A few things were discussed with Boeing yesterday and Surinam Airways expects further discussions on handling or possible other options. The aim is, by consensus with Boeing, to fly the aircraft within the next week to a location yet to be determined by Boeing.

Once things are final, we will share this with you. In the meantime, the Mid-Atlantic flight path is maintained by Air Belgium.

I’m about as skilled at graphic design as Surinam Airways (what is that plane?!)

Well, there’s now an update on this — Surinam Airways’ 777 is currently enroute from Amsterdam to Victorville, California, where the plane will be leaving Surinam Airways’ fleet. We don’t know the terms of this agreement, but somehow the airline has managed to dump the plane pretty quickly.

For the time being, Surinam Airways’ service will continue to be operated by a wet leased Air Belgium A340-300.

Air Belgium is once again operating Surinam Airways’ flight

Bottom line

Surinam Airways took delivery of a used 777 in early 2020, which was supposed to be used for the carrier’s flagship Paramaribo to Amsterdam route. Unfortunately ETOPS issues meant the airline couldn’t actually fly the plane for many months. Then several weeks after service started there was a costly technical issue, which has grounded the plane for the past several weeks.

Surinam Airways seems to have succeeded with returning this 777 to Boeing, as the plane is currently enroute to Victorville. This seems like a situation where Surinam Airways should just give up the pride of operating this route and instead codeshare with KLM, because it is about as well run as so many other national airlines out there. But who knows what will actually happen…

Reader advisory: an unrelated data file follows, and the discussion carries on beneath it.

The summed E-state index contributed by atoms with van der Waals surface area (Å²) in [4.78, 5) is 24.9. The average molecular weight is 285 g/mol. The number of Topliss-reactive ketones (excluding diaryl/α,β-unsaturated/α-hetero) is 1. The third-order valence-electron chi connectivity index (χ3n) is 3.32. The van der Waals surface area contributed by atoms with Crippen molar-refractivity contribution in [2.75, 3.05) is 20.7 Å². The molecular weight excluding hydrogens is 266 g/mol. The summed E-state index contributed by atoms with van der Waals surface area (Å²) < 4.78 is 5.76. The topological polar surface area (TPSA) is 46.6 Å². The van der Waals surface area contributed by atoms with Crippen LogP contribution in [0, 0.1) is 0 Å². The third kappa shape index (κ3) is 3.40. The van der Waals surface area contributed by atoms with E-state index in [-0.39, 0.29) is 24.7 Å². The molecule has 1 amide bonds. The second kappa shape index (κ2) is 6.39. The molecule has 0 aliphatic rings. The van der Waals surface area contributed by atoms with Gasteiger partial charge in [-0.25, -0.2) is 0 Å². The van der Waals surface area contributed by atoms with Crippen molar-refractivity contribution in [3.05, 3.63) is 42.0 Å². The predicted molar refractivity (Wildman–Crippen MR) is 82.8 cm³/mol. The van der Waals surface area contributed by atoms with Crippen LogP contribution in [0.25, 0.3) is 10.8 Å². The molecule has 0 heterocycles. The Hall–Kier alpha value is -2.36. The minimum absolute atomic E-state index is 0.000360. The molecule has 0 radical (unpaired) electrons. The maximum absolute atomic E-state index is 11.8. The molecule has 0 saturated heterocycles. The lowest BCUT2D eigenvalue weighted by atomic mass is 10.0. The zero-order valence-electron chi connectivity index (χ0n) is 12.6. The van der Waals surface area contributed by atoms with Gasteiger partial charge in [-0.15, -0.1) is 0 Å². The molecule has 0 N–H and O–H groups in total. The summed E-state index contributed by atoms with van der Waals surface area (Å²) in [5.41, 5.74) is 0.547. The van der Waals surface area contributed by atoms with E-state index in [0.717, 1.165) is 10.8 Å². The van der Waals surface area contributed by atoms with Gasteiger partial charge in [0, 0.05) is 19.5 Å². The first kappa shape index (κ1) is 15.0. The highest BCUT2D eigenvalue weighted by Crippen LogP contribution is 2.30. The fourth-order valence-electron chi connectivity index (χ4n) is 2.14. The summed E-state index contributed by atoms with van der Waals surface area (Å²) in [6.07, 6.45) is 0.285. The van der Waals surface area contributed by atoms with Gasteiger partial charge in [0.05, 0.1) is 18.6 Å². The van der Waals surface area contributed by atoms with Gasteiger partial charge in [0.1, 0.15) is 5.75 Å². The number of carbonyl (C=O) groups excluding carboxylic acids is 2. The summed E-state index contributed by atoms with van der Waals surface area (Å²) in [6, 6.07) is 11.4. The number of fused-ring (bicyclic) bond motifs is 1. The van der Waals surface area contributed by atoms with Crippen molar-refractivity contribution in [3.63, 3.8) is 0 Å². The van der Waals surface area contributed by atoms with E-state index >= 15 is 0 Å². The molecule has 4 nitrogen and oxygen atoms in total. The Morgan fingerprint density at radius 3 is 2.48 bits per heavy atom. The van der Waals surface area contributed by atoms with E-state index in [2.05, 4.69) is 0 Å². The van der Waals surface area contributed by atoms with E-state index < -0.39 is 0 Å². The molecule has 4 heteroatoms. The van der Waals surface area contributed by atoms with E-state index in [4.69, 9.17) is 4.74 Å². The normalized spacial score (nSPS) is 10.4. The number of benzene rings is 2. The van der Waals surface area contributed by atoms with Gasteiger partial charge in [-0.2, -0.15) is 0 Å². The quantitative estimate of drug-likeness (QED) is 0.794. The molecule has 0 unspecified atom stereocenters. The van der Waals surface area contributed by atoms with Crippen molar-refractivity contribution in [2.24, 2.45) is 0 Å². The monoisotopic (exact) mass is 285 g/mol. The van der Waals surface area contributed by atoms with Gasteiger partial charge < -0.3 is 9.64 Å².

I’ll be curious to see what Surinam Airways’ next move is with its long haul fleet, and also where this 777 goes (maybe Eastern will acquire it?).

What do you make of Surinam Airways’ 777 situation?

  1. Can’t they use the Air Zimbabwe B 777 registered after Robert Mugabe? They might even operate a quadrangular Paramaribo – Harare – LGW – Amsterdam…

    Maybe a TAAG B777 (the one with the good service) via Luanda?

  2. Jokes aside about teaming up with other failed airlines for combined services, a sort of Axis of No Service to paraphrase a certain politician, it would seem to be a morality story about the difficulty of small, poor nations aspiring to vanity long haul airline capabilities. It would seem to make more sense for Suriname to engage more closely with the Caribbean countries and code-share with services from there to long haul destinations, or to offer connections on KLM flights from the Netherlands Antilles or Sint Maarten.

  3. “or to offer connections on KLM flights from the Netherlands Antilles or Sint Maarten.”

    But KLM already flies to Suriname…as Lucky mentioned, they could just try and code-share with KLM, though they already do offer a code-share with TUI Netherlands, who also operates a direct AMS-PBM route…

  4. @aaron – sorry, I missed that part of the status quo, and offered a complex answer when there was a simple one staring me in the face.

  5. I hear that Fly Armenia is looking for planes, especially since they just “lost” one….